Solitary confinement truly is the stuff of nightmares. Alone in a small space with just your thoughts – things are bound to become disturbing.
Solitary confinement can apply to various settings such as kidnapping or war scenarios but today we’re looking at solitary confinement in the penal system. It’s primarily used either to protect at-risk prisoners (such as child abusers and informants) from other prisoners or to punish an inmate who has committed some form of infraction while serving out their sentence. It is also sometimes also used to isolate patients who have threatened to harm themselves or others.
While in solitary confinement prisoners are usually housed in small individual cells for most, if not all of the day and night. For between 22 and 24 hours a day, these prisoners have little human interaction apart from the guards and they have limited access to vocational activities, education, recreation, books, and personal possessions. Sometimes they remain confined like this for months, even years.
But what does this kind of isolation do to a person’s body and mind? And if it’s being used for punishment is it effective? These are the questions we’re looking at and be warned – the answers may disturb you. Here are 15 things you may not know about solitary confinement.
15. First Time In 1829 – Almost Everyone Showed Signs Of Mental Breakdown
The Eastern State Penitentiary in Philadelphia was the first prison to experiment with solitary confinement back in 1829. The results weren’t good at all. Charles Dickens – who was at the height of his literary fame at the time – visited the prison to observe the inmates and later wrote, “slow and daily tampering with the mysteries of the brain to be immeasurably worse than any torture of the body”.
Almost every inmate that was confined to their cell demonstrated signs of mental breakdown and there was a sudden spike in the number of suicides and attempted suicides. When some of the men had completed their sentences and were released back into the world they were completely unable to function. The effects that were observed were harsh enough to abandon the practice for over a hundred years until it was used again in Alcatraz prison in 1934.
14. The Hole
Solitary confinement is known by a few different names in different parts of the world. It is sometimes referred to as “lockdown”, “HDM” (Housing Detention for Men), “AdSeg” (administrative segregation), the “SHU” an acronym for “Special Housing Unit”. In British English solitary is known as “the block”, “The Segregation Unit”, “the cooler”, or, more grimly, “the hole”.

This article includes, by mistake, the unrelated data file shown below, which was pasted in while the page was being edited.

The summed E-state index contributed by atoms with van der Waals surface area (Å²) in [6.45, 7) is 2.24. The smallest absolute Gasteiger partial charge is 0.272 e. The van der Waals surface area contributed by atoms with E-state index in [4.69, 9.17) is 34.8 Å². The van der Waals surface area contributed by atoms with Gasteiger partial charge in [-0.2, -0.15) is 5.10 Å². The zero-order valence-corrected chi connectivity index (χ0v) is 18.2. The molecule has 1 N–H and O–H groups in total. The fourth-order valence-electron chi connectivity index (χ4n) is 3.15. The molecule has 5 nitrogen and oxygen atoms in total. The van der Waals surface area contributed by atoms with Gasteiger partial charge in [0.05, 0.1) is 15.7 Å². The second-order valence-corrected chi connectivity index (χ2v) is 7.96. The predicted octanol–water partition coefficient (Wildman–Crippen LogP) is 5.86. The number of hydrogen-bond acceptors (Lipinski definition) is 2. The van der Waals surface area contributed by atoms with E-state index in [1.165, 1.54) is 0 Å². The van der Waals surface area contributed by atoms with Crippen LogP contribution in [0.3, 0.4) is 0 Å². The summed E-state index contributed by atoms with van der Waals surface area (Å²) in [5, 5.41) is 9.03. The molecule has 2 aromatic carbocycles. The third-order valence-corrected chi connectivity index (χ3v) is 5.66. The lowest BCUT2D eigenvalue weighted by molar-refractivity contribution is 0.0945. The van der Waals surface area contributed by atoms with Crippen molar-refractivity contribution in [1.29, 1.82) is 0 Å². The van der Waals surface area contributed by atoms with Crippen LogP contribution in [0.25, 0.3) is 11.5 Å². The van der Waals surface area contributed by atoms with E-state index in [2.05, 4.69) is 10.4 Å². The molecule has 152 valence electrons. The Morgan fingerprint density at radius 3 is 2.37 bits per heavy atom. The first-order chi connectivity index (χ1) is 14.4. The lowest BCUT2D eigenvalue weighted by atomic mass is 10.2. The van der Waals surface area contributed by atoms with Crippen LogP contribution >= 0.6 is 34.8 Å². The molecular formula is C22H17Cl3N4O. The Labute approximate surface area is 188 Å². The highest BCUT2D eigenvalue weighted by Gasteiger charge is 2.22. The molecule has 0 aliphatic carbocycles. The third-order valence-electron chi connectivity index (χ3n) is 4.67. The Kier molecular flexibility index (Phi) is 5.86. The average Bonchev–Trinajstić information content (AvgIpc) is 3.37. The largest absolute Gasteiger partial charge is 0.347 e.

In the past, the hole was aptly named because it was usually situated underground with no window or natural light and sometimes no light at all. This would intensify the feeling of despair for the prisoner due to the added sensory deprivation. The inmate could be left in these nightmarish conditions for weeks, even months. Is it any wonder that they would emerge as broken men after such an experience?
13. The Brain In Solitary – 1 In 3 Were Psychotic
Without stimulation and social interaction, the brain starts a dangerous downward spiral. To find out just what happens to the brain in these types of conditions psychiatrist Stuart Grassian interviewed hundreds of prisoners to listen to their accounts of solitary confinement and the results were shocking but somehow also not that surprising.
He found that about 1 in 3 inmates in isolated housing were either actively psychotic or suicidal. His studies also concluded that these conditions could result in hypersensitivity, reasoning and concentration problems, paranoia, and hallucinations even in prisoners with no prior mental disorders. He also noted that some of the inmates struggled to remain alert while others developed strange obsessions. He described one patient saying, “One inmate I interviewed developed some obsession with his inability to feel like his bladder was fully empty. Literally, that man spent hours, hours, 24 hours a day it was on his mind, hours standing in front of the toilet trying to pee … He couldn’t do anything else except focus on that feeling.”
12. The Longest Solitary Confinement Term Was 44 Years
Albert Woodfox, Robert King and Herman Wallace are three former prison inmates (known as the Angola Three) who were placed in solitary confinement in Louisiana State Penitentiary (also known as Angola Prison) in 1972 after they were found guilty of stabbing a 23-year-old prison guard to death. The three men had initially been sent to prison after they were convicted of armed robbery. Collectively they would eventually serve more than 110 years in solitary confinement.